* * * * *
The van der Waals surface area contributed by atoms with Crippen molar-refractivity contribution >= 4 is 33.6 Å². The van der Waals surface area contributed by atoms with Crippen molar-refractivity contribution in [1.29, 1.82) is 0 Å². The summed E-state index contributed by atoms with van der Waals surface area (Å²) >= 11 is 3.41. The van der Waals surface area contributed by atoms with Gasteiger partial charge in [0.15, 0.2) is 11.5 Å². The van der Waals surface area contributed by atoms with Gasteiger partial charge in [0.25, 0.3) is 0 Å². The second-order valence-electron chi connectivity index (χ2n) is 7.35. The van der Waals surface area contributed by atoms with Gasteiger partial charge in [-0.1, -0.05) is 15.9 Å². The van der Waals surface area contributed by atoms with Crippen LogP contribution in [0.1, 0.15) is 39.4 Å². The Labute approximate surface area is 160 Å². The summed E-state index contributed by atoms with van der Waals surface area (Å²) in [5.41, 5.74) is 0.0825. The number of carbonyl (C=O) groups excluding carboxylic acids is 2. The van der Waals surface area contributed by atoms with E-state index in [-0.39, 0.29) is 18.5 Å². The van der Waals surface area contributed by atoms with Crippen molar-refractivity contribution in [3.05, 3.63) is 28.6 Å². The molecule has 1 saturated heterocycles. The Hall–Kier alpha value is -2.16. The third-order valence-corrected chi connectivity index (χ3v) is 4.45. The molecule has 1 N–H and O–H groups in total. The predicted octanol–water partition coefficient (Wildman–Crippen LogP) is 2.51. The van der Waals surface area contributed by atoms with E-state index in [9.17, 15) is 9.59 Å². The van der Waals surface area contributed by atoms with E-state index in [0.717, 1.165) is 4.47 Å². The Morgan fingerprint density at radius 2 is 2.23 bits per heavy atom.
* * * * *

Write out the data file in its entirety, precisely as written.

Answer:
The van der Waals surface area contributed by atoms with Crippen molar-refractivity contribution >= 4 is 33.6 Å². The van der Waals surface area contributed by atoms with Crippen molar-refractivity contribution in [1.29, 1.82) is 0 Å². The summed E-state index contributed by atoms with van der Waals surface area (Å²) >= 11 is 3.41. The van der Waals surface area contributed by atoms with Gasteiger partial charge in [0.15, 0.2) is 11.5 Å². The van der Waals surface area contributed by atoms with Gasteiger partial charge in [0.25, 0.3) is 0 Å². The second-order valence-electron chi connectivity index (χ2n) is 7.35. The van der Waals surface area contributed by atoms with Gasteiger partial charge in [-0.1, -0.05) is 15.9 Å². The van der Waals surface area contributed by atoms with Crippen LogP contribution in [0.1, 0.15) is 39.4 Å². The Labute approximate surface area is 160 Å². The summed E-state index contributed by atoms with van der Waals surface area (Å²) in [5.41, 5.74) is 0.0825. The number of carbonyl (C=O) groups excluding carboxylic acids is 2. The van der Waals surface area contributed by atoms with E-state index in [-0.39, 0.29) is 18.5 Å². The van der Waals surface area contributed by atoms with Crippen molar-refractivity contribution in [3.05, 3.63) is 28.6 Å². The molecule has 1 saturated heterocycles. The Hall–Kier alpha value is -2.16. The third-order valence-corrected chi connectivity index (χ3v) is 4.45. The molecule has 1 N–H and O–H groups in total. The predicted octanol–water partition coefficient (Wildman–Crippen LogP) is 2.51. The van der Waals surface area contributed by atoms with E-state index in [9.17, 15) is 9.59 Å². The van der Waals surface area contributed by atoms with E-state index in [0.717, 1.165) is 4.47 Å². The Morgan fingerprint density at radius 2 is 2.23 bits per heavy atom.